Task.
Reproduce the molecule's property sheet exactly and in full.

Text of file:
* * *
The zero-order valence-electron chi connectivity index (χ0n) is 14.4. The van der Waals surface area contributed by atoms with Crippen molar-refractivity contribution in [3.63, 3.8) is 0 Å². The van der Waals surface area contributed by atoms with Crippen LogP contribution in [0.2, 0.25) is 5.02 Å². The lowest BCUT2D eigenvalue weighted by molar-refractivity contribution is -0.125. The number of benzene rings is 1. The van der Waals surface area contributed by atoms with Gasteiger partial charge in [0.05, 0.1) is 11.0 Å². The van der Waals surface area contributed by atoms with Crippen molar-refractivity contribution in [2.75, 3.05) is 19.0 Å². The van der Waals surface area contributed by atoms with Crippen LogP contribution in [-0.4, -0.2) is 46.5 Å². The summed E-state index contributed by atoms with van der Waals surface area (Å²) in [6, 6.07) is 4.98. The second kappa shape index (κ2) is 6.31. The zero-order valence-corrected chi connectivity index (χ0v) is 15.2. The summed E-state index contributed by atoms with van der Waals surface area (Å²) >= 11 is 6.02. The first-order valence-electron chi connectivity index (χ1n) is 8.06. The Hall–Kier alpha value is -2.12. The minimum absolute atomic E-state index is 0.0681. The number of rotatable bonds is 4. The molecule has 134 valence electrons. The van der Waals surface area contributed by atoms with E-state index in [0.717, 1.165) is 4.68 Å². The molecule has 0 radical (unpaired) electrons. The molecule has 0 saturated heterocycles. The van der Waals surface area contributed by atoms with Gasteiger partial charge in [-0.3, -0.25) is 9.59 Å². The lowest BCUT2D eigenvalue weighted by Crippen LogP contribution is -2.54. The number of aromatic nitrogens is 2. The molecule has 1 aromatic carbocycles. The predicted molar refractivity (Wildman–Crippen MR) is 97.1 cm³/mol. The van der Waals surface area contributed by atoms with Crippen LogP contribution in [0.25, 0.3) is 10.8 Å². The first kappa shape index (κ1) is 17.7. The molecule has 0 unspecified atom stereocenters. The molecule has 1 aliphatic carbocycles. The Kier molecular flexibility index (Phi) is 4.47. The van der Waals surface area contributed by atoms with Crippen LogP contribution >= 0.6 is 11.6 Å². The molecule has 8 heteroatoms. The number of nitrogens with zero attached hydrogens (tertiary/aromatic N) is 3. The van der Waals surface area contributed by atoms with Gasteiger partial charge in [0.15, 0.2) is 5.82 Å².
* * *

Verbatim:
The zero-order valence-electron chi connectivity index (χ0n) is 14.4. The van der Waals surface area contributed by atoms with Crippen molar-refractivity contribution in [3.63, 3.8) is 0 Å². The van der Waals surface area contributed by atoms with Crippen LogP contribution in [0.2, 0.25) is 5.02 Å². The lowest BCUT2D eigenvalue weighted by molar-refractivity contribution is -0.125. The number of benzene rings is 1. The van der Waals surface area contributed by atoms with Gasteiger partial charge in [0.05, 0.1) is 11.0 Å². The van der Waals surface area contributed by atoms with Crippen molar-refractivity contribution in [2.75, 3.05) is 19.0 Å². The van der Waals surface area contributed by atoms with Crippen LogP contribution in [-0.4, -0.2) is 46.5 Å². The summed E-state index contributed by atoms with van der Waals surface area (Å²) in [6, 6.07) is 4.98. The second kappa shape index (κ2) is 6.31. The zero-order valence-corrected chi connectivity index (χ0v) is 15.2. The summed E-state index contributed by atoms with van der Waals surface area (Å²) >= 11 is 6.02. The first-order valence-electron chi connectivity index (χ1n) is 8.06. The Hall–Kier alpha value is -2.12. The minimum absolute atomic E-state index is 0.0681. The number of rotatable bonds is 4. The molecule has 134 valence electrons. The van der Waals surface area contributed by atoms with E-state index in [0.717, 1.165) is 4.68 Å². The molecule has 0 radical (unpaired) electrons. The molecule has 0 saturated heterocycles. The van der Waals surface area contributed by atoms with Gasteiger partial charge in [-0.3, -0.25) is 9.59 Å². The lowest BCUT2D eigenvalue weighted by Crippen LogP contribution is -2.54. The number of aromatic nitrogens is 2. The molecule has 1 aromatic carbocycles. The predicted molar refractivity (Wildman–Crippen MR) is 97.1 cm³/mol. The van der Waals surface area contributed by atoms with Crippen LogP contribution in [0.25, 0.3) is 10.8 Å². The first kappa shape index (κ1) is 17.7. The molecule has 0 unspecified atom stereocenters. The molecule has 1 aliphatic carbocycles. The Kier molecular flexibility index (Phi) is 4.47. The van der Waals surface area contributed by atoms with Crippen LogP contribution >= 0.6 is 11.6 Å². The molecule has 8 heteroatoms. The number of nitrogens with zero attached hydrogens (tertiary/aromatic N) is 3. The van der Waals surface area contributed by atoms with Gasteiger partial charge in [0.15, 0.2) is 5.82 Å².